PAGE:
My child has been refused an EHC Needs Assessment

Firstly... don't panic.  This is all too common, way more common than it should be!  The threshold for an assessment is actually very low.  You only need to show that your child "has or may have special educational needs and it may be necessary for special educational provision to be made for the child or young person in accordance with an EHC plan."

Once you or your school have submitted a request of an EHC Needs Assessment, the Local Authority (LA) have 6 weeks to respond with a decision.  If they refuse to carry out the needs assessment, they must give the reasons for its decision and notify you of your right to appeal this decision to the SEND Tribunal, together with information about time limits, the requirement to consider mediation, and the availability of disagreement resolution services and information, advice and support. You must send your appeal form to the Tribunal within two months from the date of the LA’s decision letter, or one month from obtaining a mediation certificate, whichever is later.

The law says you have to first consider mediation before registering your appeal, you do not necessarily have to engage in it, just consider it.  It may be useful to enter mediation if you have not have many conversations with your LA regarding their decision, but likewise you may feel you are hitting your head against a brick wall in doing so if those conversations have already been had.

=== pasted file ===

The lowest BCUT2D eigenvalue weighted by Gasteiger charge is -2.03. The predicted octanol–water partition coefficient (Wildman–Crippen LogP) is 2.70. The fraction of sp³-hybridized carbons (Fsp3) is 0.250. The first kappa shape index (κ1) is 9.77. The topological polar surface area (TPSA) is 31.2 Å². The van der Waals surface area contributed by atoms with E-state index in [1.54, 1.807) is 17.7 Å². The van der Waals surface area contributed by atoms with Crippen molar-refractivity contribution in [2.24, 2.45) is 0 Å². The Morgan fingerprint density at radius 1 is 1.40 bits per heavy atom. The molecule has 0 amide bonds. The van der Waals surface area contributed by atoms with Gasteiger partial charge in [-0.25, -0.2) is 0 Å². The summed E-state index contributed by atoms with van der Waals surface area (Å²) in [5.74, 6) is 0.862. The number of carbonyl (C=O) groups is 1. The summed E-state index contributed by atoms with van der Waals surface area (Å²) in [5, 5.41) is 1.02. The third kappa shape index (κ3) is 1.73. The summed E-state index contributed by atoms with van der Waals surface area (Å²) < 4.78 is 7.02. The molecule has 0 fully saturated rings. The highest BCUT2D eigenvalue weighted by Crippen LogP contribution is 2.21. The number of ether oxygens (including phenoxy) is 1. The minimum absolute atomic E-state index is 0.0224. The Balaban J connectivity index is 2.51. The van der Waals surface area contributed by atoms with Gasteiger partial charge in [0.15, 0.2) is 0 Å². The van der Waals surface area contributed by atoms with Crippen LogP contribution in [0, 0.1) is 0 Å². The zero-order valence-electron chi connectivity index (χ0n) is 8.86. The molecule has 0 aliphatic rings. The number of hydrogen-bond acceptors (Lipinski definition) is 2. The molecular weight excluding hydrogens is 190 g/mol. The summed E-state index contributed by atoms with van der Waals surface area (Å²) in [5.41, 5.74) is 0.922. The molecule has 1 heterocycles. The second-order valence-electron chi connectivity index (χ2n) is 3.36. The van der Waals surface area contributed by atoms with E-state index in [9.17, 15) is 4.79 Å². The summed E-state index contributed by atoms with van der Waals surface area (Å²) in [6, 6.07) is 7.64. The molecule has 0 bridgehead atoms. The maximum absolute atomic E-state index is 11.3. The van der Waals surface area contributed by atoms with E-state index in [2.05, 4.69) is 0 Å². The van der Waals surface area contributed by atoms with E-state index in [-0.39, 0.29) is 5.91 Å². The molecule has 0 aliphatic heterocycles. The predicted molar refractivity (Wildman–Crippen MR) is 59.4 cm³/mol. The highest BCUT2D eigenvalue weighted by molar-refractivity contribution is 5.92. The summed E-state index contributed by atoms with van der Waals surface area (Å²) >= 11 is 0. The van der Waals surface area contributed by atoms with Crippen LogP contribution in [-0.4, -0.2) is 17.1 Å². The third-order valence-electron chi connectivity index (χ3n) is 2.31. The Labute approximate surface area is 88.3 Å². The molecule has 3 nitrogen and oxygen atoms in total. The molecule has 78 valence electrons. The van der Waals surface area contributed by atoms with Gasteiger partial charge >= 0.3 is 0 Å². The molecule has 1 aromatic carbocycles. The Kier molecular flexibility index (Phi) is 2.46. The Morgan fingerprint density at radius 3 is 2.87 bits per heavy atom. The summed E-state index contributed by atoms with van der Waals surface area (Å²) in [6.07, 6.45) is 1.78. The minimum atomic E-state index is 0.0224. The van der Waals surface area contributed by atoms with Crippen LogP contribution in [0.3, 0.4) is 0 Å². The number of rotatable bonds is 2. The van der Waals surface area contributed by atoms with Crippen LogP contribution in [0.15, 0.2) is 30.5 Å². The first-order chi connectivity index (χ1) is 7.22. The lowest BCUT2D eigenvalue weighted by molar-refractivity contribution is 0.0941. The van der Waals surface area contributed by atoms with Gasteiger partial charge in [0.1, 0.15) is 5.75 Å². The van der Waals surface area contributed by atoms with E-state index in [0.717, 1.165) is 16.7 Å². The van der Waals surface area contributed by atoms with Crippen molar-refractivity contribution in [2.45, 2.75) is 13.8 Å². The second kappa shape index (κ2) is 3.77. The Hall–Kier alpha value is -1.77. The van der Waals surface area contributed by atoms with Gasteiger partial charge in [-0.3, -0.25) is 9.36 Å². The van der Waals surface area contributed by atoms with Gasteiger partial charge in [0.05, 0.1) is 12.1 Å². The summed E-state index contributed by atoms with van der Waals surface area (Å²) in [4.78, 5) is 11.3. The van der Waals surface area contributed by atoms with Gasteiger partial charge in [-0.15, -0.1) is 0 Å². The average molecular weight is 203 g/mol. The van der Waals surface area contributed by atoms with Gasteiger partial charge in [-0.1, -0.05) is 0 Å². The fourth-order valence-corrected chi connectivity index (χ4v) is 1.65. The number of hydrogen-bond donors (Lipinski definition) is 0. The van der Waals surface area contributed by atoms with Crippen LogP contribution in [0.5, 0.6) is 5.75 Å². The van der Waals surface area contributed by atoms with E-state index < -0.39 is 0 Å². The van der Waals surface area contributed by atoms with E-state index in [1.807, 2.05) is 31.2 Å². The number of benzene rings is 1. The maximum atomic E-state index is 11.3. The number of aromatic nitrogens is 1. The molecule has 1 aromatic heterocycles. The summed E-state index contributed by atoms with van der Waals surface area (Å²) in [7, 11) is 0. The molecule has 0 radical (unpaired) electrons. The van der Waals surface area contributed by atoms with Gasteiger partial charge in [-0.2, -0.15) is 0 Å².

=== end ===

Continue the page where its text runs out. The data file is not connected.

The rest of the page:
If appealing to the SEND Tribunal, you will need to convince them that the child or young person has or may have SEN, and may need provision through an EHC plan in order to access the right educational help.

Generally there are three ways of establishing this. You can argue that:
1. A full assessment is the only way to find out what the difficulties are and what help is needed;
2. The school/institution may not be able to supply all the educational help needed unless it receives extra help from the LA;
3. The school/institution has provided all the help that could be expected but the child or young person has not made enough progress.

The SEND Tribunal’s website provides useful information on the procedures and how to submit your case. Make sure that you use the correct form for refusal to assess appeals, which can be found here. You will find a super useful and thorough guide on appealing a refusal to assess decision below.


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